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Did Mosby overreach in Freddie Gray case?

P. Kenneth Burns
Baltimore City State's Attorney Marilyn Mosby (at podium/file photo)

  Despite being two days removed from an acquittal of one of the six officers accused of causing Freddie Gray’s death, it was a regular day at Penn North.

Hardly anyone wanted to comment on the not guilty verdict in the trial of police Officer Edward Nero.

Clifford Moore, of South Baltimore, said there was really nothing to discuss.

“Freddie dead man; it’s no coming back from that,” he said.  “What we gonna do, memorialize him; immortalize him by continuously keeping it going on and on?”

Moore said State’s Attorney Marilyn Mosby did not go overboard when she charged the officers on a range of charges from misconduct in office to second degree depraved heart murder. He added she was in a difficult position more than a year ago when riots and unrest broke out.

“She had no experience to actually deal with it so she did the best she could; she did what she felt the people would want her to do,” says Moore.

George Washington University Law School professor Stephen Saltzburg says no one will know if Mosby overreached until all six trials are complete.

“What we know is that the judge found that the specific allegations made against this officer were not supported by the evidence that the state had,” he said, referring to Circuit Judge Barry Williams who acquitted Nero of assault, reckless endangerment and misconduct.

“Hindsight would tell you this prosecution should probably not have been brought,” he added.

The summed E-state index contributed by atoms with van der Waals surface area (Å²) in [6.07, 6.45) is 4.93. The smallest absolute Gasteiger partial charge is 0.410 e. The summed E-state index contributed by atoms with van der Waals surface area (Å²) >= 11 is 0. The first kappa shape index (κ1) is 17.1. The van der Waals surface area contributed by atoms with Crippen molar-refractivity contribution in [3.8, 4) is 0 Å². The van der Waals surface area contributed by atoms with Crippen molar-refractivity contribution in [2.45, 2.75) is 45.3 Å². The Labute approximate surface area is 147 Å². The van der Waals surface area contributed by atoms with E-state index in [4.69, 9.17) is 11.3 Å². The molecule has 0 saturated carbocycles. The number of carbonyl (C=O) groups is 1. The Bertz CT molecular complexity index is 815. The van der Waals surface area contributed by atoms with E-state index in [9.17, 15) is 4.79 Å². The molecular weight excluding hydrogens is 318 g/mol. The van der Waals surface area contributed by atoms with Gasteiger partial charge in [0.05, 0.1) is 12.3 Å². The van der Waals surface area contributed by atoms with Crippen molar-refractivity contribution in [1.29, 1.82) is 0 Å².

Nero’s acquittal was the first verdict in the trials.  Coupled with the trial of Officer William Porter that ended in a hung jury in December, the prosecution has yet to win a conviction.

And that’s what has made some wonder about the charges.

David Shapiro, a clinical law professor at Northwestern University’s Law School, says Mosby sticks out because, normally, prosecutors and police departments are on the same team.

“A prosecutor who bucks that trend and takes on a genuinely independent approach and would treat a police officer like any other potential criminal suspect is really something of an anomaly,” Shapiro said, cautioning that no one can read too much into Nero’s acquittal because it was specific for that officer.  And there are still five more trials to go.

The next trial is to be that of Officer Caesar Goodson, the driver of the police van that transported Gray, scheduled for June 6.

“The mere fact that someone is acquitted doesn’t always mean that it was wrong to bring the charges in the first place.”

Franklin Zimring, a professor at Berkley Law School in California who is working on a book about the use of lethal force by police, says while the charges against the officers might not stick; Mosby will not necessarily be blamed for pursuing prosecution. 

“The more ambiguous the police department standards and the more problematic the police department’s procedures, the harder it’s going to be to isolate individual officers who look more blameworthy than the department,” he said.

Zimring added that most of the prosecutors who point a finger at Mosby for overcharging the officers are ones who don’t charge police officer.  And that it could easily be argued that undercharging cops is a problem.